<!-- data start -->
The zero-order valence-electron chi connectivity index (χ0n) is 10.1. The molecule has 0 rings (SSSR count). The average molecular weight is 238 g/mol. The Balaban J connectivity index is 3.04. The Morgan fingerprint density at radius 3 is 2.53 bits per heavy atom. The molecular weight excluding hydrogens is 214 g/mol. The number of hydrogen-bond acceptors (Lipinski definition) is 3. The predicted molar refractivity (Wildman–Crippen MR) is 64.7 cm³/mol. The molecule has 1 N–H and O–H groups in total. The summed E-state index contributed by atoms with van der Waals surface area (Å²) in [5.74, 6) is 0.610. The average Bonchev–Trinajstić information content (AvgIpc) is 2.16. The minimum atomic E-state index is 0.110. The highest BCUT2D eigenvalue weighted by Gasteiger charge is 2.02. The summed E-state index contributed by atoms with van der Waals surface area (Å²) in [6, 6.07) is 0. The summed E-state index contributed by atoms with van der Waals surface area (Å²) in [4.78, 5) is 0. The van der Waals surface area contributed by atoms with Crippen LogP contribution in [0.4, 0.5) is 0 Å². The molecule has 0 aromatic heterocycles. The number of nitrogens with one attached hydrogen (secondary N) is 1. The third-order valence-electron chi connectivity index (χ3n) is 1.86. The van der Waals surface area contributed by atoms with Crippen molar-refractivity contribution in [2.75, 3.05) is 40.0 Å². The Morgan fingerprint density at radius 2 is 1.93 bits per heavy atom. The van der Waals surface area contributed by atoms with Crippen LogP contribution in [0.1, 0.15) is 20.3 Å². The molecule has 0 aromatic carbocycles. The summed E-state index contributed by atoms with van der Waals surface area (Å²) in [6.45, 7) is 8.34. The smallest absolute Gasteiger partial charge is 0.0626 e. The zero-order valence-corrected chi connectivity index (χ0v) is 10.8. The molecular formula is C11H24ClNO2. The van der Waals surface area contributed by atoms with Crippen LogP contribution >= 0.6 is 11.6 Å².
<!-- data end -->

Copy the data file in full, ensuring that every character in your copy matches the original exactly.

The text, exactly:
The zero-order valence-electron chi connectivity index (χ0n) is 10.1. The molecule has 0 rings (SSSR count). The average molecular weight is 238 g/mol. The Balaban J connectivity index is 3.04. The Morgan fingerprint density at radius 3 is 2.53 bits per heavy atom. The molecular weight excluding hydrogens is 214 g/mol. The number of hydrogen-bond acceptors (Lipinski definition) is 3. The predicted molar refractivity (Wildman–Crippen MR) is 64.7 cm³/mol. The molecule has 1 N–H and O–H groups in total. The summed E-state index contributed by atoms with van der Waals surface area (Å²) in [5.74, 6) is 0.610. The average Bonchev–Trinajstić information content (AvgIpc) is 2.16. The minimum atomic E-state index is 0.110. The highest BCUT2D eigenvalue weighted by Gasteiger charge is 2.02. The summed E-state index contributed by atoms with van der Waals surface area (Å²) in [6, 6.07) is 0. The summed E-state index contributed by atoms with van der Waals surface area (Å²) in [4.78, 5) is 0. The van der Waals surface area contributed by atoms with Crippen LogP contribution in [0.4, 0.5) is 0 Å². The molecule has 0 aromatic heterocycles. The number of nitrogens with one attached hydrogen (secondary N) is 1. The third-order valence-electron chi connectivity index (χ3n) is 1.86. The van der Waals surface area contributed by atoms with Crippen molar-refractivity contribution in [2.75, 3.05) is 40.0 Å². The Morgan fingerprint density at radius 2 is 1.93 bits per heavy atom. The van der Waals surface area contributed by atoms with Crippen LogP contribution in [0.1, 0.15) is 20.3 Å². The molecule has 0 aromatic carbocycles. The summed E-state index contributed by atoms with van der Waals surface area (Å²) in [6.45, 7) is 8.34. The smallest absolute Gasteiger partial charge is 0.0626 e. The zero-order valence-corrected chi connectivity index (χ0v) is 10.8. The molecular formula is C11H24ClNO2. The van der Waals surface area contributed by atoms with Crippen LogP contribution >= 0.6 is 11.6 Å².